(Frankfort, KY) – Social studies teachers from across the Commonwealth met Oct. 15-16 at the Kentucky Department of Education’s (KDE) offices to thoughtfully consider and respond to the 1,227 respondents who provided 5,306 public comments on the survey of the draft Kentucky Academic Standards for Social Studies.
The standards outline the minimum knowledge and skills Kentucky students should learn in each grade-level kindergarten through 8th-grade or high school grade-span. The standards address what is to be learned, the goals and outcomes of the K-12 educational program.
“Overall, the feedback we received on the standards was positive,” said KDE Social Studies Consultant Lauren Gallicchio. “Our panel is carefully reviewing and responding to the feedback, and we hope to bring the updated draft standards before the Kentucky Board of Education (KBE) for consideration of adoption during its December 2018 meeting.”
According to the Appalachian Regional Comprehensive Center, an independent third party who collected and compiled the data, approximately 78 percent of survey respondents were current Kentucky classroom teachers. Representatives from all 120 Kentucky counties, with the exception of nine (Butler, Caldwell, Carlisle, Hickman, Lyon, McCreary, Robertson, Trigg and Union) participated in the survey.
“We were pleased that 86 percent of respondents agreed or strongly agreed the standards ask students to show understanding of the fundamental ideas relevant to social studies disciplines,” said Gallicchio. “Eighty-seven percent also agreed or strongly agreed the standards set high expectations for learning for students and they ask students to demonstrate disciplinary thinking.”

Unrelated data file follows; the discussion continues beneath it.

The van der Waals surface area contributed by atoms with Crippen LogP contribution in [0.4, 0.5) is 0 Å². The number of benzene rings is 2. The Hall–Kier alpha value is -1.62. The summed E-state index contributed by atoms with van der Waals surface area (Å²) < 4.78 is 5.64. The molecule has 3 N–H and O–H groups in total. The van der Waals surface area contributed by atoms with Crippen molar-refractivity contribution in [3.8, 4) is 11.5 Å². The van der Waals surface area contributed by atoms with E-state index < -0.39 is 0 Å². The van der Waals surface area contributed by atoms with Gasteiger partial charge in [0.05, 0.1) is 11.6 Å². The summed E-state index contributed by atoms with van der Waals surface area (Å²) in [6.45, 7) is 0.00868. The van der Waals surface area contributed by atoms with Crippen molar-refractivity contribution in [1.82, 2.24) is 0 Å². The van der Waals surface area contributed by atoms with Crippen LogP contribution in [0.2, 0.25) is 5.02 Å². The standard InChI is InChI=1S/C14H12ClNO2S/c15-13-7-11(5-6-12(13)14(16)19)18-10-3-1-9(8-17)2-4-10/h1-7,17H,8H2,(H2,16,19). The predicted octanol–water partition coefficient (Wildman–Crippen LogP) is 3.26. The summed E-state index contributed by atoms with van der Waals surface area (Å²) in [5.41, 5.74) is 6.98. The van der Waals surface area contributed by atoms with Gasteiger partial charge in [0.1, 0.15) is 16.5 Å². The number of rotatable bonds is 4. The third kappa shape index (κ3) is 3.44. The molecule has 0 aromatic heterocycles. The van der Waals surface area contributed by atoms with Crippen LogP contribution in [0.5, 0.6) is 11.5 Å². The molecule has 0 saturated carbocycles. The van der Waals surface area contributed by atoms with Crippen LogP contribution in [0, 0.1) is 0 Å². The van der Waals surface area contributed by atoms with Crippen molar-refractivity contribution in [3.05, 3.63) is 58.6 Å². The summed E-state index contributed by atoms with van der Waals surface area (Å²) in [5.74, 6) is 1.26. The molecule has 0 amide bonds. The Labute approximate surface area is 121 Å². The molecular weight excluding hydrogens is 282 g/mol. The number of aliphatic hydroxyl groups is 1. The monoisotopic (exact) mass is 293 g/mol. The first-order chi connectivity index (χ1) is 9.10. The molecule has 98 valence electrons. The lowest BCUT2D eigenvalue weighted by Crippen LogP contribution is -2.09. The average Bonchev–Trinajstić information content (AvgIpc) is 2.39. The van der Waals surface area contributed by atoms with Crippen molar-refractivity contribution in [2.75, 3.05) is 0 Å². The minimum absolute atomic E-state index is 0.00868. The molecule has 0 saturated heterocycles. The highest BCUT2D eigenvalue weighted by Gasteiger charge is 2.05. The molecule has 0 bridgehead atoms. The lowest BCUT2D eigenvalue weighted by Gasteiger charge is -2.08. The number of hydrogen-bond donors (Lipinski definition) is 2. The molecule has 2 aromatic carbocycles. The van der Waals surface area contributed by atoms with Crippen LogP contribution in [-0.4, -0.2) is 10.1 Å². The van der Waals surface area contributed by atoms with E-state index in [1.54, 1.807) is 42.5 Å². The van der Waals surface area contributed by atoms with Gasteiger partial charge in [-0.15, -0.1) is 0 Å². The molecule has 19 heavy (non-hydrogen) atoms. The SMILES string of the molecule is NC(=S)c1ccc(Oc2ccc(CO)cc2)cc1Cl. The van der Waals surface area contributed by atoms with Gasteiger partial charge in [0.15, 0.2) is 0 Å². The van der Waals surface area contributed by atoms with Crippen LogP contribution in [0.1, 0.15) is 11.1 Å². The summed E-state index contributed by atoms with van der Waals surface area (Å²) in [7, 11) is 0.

Kentucky Education Commissioner Wayne Lewis said he was pleased with the results of the public comment period for the social studies standards.
“While social studies standards have been contentious in the past, I believe that this advisory panel has done a nice job of creating standards that will benefit our students for years to come,” said Lewis. “I’m excited that so many Kentuckians have reviewed and commented, but this not the end of the process. I look forward to continued input and conversation with stakeholders.”
Following a hearing by the Interim Joint Committee on Education, the standards will be reviewed by the Standards and Assessments Process Review Committee, which is made up of the commissioner of education as a non-voting member and three voting members who were selected by the KBE. If the committee agrees the correct process was followed and stakeholders had adequate opportunity for input, then the KBE would vote on the new standards. That vote could happen as early as this winter with schools implementing the new standards for the 2019-2020 school year.
Social studies is one of several academic standards required to be reviewed and revised under a process laid out in Senate Bill 1 (2017).